The most common wildlife on view are species such as the kestrels, eagles, and small snakes, among others.
How to get there: In front of the Gate of Seville, take the path by the old slaughterhouse until you reach the old train station, from which the Alcores Via Verde scenic walking route begins, and which leads to the escarpment.
2.- Wetland areas:
The Santo Domingo lagoon – It is a very shallow lagoon, completely dry in summer, located on the Vega plain next to the Santo Domingo farmhouse. The lagoon is in a flat area located between the Alcores escarpment and the Corbones river and is of interest because of its unique landscape and birdlife.
How to get there: Leave Carmona on the SE-4108 road to Arahal, and, after 2 kilometres take the A-8100 road towards Utrera where you will find the Santo Domingo lagoon after 5 kilometres.
The Zahariche lagoon – This lagoon is usually very shallow, all depending on seasonal variations in depth, and is set in an attractive landscape with interesting birdlife. The natural vegetation has been largely replaced by crops, although small remnants of the original vegetation still remain in areas around the lagoon.
How to get there: Leave Carmona on the old N IV road, then take the E-5 road to Cordoba and, after 12.3 kms, drive off the motorway at Los Potros petrol station and then head on what is a minor road towards the town of Fuentes de Andalucía.
The Arroyuelos lagoon – It´s located on the flood plain formed near the Corbones river. The lagoon´s water levels are very changeable, depending on the season and is noteworthy for its variety of different types of ducks, including the Shoveler duck, the Muscovy duck, the widgeon and the common coot. The original natural vegetation has largely been replaced by crops and only tough, stubbly species, such as reeds, bulrushes and sedges, are left.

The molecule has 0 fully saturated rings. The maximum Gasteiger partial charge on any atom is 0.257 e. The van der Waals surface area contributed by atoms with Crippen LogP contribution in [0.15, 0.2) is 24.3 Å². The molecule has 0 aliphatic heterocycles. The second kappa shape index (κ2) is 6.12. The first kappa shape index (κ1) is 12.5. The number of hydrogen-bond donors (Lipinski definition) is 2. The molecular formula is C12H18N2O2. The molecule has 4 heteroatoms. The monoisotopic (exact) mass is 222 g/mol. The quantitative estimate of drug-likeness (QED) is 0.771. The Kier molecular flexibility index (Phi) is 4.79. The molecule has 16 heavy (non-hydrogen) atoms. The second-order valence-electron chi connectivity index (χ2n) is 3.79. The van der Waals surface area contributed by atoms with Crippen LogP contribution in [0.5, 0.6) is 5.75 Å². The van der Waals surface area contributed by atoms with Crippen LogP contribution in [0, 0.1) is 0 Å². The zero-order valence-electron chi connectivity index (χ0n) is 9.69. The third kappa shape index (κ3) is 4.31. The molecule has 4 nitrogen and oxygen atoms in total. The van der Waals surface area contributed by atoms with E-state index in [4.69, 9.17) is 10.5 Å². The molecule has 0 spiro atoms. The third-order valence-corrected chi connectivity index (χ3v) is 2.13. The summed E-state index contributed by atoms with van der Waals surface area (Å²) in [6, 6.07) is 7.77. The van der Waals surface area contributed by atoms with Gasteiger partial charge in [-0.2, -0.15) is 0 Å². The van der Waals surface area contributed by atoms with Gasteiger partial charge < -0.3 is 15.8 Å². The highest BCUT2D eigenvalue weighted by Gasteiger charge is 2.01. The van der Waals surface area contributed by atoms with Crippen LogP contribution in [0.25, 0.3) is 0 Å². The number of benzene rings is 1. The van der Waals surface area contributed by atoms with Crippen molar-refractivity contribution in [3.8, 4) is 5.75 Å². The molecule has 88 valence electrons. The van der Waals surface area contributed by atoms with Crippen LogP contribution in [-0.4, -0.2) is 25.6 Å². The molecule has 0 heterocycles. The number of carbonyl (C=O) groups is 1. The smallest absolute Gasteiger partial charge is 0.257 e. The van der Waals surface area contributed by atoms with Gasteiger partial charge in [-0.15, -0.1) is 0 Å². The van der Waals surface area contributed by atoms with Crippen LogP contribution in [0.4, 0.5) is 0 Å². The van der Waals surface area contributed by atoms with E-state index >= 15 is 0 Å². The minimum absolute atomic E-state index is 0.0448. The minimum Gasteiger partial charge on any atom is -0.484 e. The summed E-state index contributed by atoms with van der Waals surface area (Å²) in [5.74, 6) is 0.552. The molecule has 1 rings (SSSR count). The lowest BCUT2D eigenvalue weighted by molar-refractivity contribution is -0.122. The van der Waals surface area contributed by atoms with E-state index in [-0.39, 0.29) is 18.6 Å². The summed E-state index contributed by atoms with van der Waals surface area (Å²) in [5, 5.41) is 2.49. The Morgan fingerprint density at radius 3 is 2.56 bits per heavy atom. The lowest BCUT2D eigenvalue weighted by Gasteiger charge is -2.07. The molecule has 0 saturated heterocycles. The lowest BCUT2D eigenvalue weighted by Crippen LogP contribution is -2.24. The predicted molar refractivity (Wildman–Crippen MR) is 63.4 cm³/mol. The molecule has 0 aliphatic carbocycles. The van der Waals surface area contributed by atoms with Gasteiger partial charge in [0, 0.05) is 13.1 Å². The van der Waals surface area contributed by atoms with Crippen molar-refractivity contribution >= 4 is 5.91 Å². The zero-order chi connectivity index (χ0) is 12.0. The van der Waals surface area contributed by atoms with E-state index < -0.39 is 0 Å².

How to get there: Leave Carmona on the old N-IV road, then take the E-5 road to Cordoba, and leave that road and go to Fuentes de Andalucía on the SE 226 road (1st exit on the right at kilometre 500, just after you pass the Corbones river). The lagoon can be found after driving 4 kilometres along this road.
3.- Mountain areas of environmental interest:
The “Loma de la Cascajosa” – Located on the left hand bank of the Guadalquivir river, framed by the course of two streams, the “Cascajosa” and the “Masegoso”, it consists of a natural enclave in which, although surrounded by croplands, indigenous grass and shrub vegetation survives. Wildlife includes kestrels, griffon vultures, peregrine falcons, owls, blue rock thrushes, genets and weasels.
How to get there: Leave Carmona on the A-457 road to Lora del Río and carry on until you reach the crossroads with the road to Guadajoz (a district of Carmona). It´s around 13 kilometres away, and the hillock is on the right of the crossing
4.- Listed by the “General Urban Development Plan” (PGOU).
a.- The Batida Cave: located on the northern part of the Alcores escarpment, it is an old quarry site dating to medieval times. It is listed as in the PGOU as a unique spot because of its archeological value and landscape.
b.- The Corbones river and its setting: The Corbones river, its beautiful natural setting and its various tributaries, have been listed because of their uniqueness.
c.- Riversides and streams: there is a protected zone running 100 metres around riversides – measured from the edge of the actual riverbed – to help avoid the construction of any type of building, as well as to control the dumping of waste material.
ROUTES AND “GREEN” SCENIC ROUTES/VIAS VERDES
3.- The Alcores Vía Verde
Take a stroll along a disused railway line, enjoying the gentle contours of the Alcor, rich in different types of rock and Mediterranean vegetation. In addition, the varying heights and stratification of the Alcor make it an ideal area to do sports such as climbing and paragliding.